About six sessions into therapy, my son picked up a broken toy phone and attempted to call the therapist. Frowning, he said the calls were not going through.
The therapist gently asked him if he wanted Mom to step outside.
I left. I have not accompanied him into his sessions since. He is quick to close that door.
So initially, my waiting room exile came as a relief. I was happy to be out of the spotlight, happier still to outsource my son’s anxiety. For a while, I tried to relax and enjoy a rare hour to myself in the waiting room, to catch up on my own work. My thoughts drifted. I began to cultivate my own little weedy patch of anxieties. Will I make my next manuscript deadline? Will the Blue Cross claims go through for these appointments? What exactly am I paying for here? What is my son really doing in that office?
I knew what he was doing. Play therapy. Some of the play therapy involved animal puppets. From the waiting room, if I paid close attention, I could sometimes hear the therapist speak in the falsetto voice of one character. Yet in waiting room exile, when I could no longer observe the play firsthand, the imprecision of that approach worried me too. Was my son really getting what he needed?
I had initially brought Gabe in to try cognitive behavior therapy (CBT). My husband and I wanted to give him tools to manage his anxiety, which was beginning to take a toll on him socially and academically. But after the intake caused him significant stress, and after early attempts at CBT proved unsuccessful—either because my son was too young or, paradoxically, too anxious—play therapy was determined to be the best strategy. This gentler, child-led approach would enable the therapist to see what was on my son’s mind. Yet the direction and pace for anxiety management remained less sure.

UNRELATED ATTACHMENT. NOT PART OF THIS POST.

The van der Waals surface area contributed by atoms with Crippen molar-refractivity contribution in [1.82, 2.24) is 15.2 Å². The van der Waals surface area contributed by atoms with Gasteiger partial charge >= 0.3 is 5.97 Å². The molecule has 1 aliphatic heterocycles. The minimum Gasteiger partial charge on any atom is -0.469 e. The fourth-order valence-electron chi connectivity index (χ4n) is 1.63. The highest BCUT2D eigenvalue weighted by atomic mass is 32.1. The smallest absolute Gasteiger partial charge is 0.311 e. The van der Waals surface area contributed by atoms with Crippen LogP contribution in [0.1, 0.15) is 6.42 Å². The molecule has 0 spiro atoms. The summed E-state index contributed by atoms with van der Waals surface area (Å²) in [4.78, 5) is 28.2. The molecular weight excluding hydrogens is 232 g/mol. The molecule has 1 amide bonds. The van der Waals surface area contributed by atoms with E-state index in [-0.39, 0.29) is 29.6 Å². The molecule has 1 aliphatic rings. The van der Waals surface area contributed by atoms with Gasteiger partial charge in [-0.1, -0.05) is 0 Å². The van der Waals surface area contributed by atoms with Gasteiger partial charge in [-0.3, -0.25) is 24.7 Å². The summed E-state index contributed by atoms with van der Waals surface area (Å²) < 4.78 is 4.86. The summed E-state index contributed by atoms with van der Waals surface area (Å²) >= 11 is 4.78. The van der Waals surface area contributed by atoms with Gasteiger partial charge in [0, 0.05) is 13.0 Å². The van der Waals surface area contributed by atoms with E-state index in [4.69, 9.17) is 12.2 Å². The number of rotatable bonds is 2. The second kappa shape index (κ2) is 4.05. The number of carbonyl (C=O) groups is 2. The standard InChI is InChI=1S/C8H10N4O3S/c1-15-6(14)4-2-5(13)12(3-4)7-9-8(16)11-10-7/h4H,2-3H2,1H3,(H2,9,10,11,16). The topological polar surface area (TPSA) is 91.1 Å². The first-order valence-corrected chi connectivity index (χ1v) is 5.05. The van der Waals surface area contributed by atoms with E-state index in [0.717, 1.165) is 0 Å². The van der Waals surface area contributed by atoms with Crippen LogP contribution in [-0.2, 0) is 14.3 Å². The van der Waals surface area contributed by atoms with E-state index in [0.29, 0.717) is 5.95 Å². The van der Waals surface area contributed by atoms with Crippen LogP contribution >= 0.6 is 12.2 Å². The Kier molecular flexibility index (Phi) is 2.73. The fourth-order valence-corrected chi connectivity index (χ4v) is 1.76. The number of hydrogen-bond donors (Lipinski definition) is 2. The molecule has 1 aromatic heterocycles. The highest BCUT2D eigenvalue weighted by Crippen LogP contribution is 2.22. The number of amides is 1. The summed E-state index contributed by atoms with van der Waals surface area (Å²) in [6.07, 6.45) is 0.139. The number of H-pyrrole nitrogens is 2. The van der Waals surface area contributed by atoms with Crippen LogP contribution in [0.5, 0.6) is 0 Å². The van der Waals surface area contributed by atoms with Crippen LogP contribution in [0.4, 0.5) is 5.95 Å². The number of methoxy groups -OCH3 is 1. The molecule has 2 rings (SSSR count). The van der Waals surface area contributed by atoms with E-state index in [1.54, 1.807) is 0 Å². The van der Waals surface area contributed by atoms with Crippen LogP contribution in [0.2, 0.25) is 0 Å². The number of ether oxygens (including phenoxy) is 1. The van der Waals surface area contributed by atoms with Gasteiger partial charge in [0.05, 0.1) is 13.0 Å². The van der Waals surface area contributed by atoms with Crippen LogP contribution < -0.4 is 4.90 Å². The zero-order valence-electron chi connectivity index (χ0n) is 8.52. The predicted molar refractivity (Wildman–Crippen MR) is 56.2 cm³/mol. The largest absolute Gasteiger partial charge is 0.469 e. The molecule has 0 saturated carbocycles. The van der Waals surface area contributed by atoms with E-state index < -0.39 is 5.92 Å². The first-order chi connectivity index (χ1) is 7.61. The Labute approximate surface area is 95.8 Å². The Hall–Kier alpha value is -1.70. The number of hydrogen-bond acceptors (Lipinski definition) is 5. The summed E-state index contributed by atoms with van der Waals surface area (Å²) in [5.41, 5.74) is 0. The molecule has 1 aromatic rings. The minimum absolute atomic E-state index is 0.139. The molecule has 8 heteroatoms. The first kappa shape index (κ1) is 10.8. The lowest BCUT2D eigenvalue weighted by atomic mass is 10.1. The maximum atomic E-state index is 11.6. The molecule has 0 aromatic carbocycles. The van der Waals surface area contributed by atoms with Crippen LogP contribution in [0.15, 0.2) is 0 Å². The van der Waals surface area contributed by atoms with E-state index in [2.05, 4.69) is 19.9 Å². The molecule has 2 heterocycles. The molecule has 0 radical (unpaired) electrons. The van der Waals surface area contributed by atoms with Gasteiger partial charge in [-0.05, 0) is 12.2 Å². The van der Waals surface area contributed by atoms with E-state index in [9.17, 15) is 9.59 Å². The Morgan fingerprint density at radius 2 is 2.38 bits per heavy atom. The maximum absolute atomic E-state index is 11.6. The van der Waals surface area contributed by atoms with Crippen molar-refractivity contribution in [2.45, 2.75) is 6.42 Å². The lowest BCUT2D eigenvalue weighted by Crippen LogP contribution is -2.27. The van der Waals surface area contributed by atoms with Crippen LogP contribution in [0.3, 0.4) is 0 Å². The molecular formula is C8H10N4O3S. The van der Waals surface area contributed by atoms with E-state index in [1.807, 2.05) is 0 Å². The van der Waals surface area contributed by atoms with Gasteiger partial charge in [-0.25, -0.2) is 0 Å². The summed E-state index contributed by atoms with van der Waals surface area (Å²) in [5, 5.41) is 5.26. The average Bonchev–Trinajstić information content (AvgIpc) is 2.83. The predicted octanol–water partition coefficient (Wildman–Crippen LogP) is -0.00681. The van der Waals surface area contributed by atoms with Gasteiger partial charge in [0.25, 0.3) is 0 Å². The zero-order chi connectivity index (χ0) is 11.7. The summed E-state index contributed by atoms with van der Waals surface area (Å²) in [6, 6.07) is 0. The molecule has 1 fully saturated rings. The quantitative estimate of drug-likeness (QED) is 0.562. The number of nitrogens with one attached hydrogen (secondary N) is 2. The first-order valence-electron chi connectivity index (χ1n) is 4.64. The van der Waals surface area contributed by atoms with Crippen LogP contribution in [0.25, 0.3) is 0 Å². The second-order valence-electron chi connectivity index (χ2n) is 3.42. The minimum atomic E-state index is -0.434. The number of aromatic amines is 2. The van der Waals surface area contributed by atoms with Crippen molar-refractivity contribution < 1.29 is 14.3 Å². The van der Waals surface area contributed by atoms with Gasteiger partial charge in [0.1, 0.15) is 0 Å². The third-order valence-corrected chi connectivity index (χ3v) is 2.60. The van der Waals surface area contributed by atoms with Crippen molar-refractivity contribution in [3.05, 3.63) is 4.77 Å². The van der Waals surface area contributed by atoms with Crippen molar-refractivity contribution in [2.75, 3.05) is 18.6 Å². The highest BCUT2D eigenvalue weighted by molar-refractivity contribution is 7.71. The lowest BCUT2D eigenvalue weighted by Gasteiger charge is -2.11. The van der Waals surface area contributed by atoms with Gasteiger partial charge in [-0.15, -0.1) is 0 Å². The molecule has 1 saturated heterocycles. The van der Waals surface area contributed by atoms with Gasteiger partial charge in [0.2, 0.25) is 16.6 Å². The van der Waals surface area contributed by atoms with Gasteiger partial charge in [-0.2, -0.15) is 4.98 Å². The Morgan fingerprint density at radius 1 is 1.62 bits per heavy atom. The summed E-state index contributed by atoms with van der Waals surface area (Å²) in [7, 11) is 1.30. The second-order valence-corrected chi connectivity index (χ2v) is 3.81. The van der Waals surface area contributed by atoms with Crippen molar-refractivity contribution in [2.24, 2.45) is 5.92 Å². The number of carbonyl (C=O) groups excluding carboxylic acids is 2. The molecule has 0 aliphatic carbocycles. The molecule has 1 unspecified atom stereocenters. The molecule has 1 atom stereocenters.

I had felt in the dark, in the waiting room, but at the parent check-ins, the therapist threw open windows, and I began to see my son in new light.
I paid attention to my uncertainty. On my phone, I read up on play therapy theory during some of my waiting room sessions. I noted questions that were coming to mind. Then, every few weeks, I had my turn in the office for a parent check-in and a chance to ask those very questions. I learned about the themes emerging in my son’s play: power imbalances, winning and losing, humiliation, being left out. I learned of the hunger my son had for more time with his dad. I had felt in the dark, in the waiting room, but at the parent check-ins, the therapist threw open windows, and I began to see my son in new light.
Armed with new insights, I returned to the waiting room and tuned in to my surroundings again. Over the white noise machine, I could hear the well-modulated tone of the therapist’s voice. Empathy curled out from under the door, like secondhand smoke, and I breathed it in. I paid attention not to words, which were muted, but to the voices. I could pick up on my son’s emotional expressions and the therapist’s responses. By focusing on tone of voice rather than words, I learned how you can validate someone’s emotions by saying very little. I learned how you can stay with someone during an intense mood without getting pulled into it. And I learned how you can express curiosity without criticism.
One day, I was in the waiting room when a sound traveled through the thick wood door, across the hush of white noise. It made me think of a happy child playing in the surf. I stood up fast, pressed my ear to the door. Gabe, laughing. I grinned. My child, once so uncomfortable in this office that he had hidden beneath a blanket and refused to speak, was now relaxed enough to laugh.
Inspired, I tried to take my mindfulness out of the waiting room and back home. With my son, I expressed more curiosity. I used a calmer voice. I made conscious efforts to set aside my phone, reading material, and other distractions. In turn, my son began to open up more with me, to talk about what was on his mind rather than to act out.
As we all journeyed further into the therapeutic process, I found other unexpected uses for my waiting room time, like learning the art of empathy. I had always thought I had responded empathically to my son, but when I heard the therapist interact with him—even when the noise machine muted his words–I realized how far I still had to go. My son needed mega doses of empathy, not teaspoons at a time.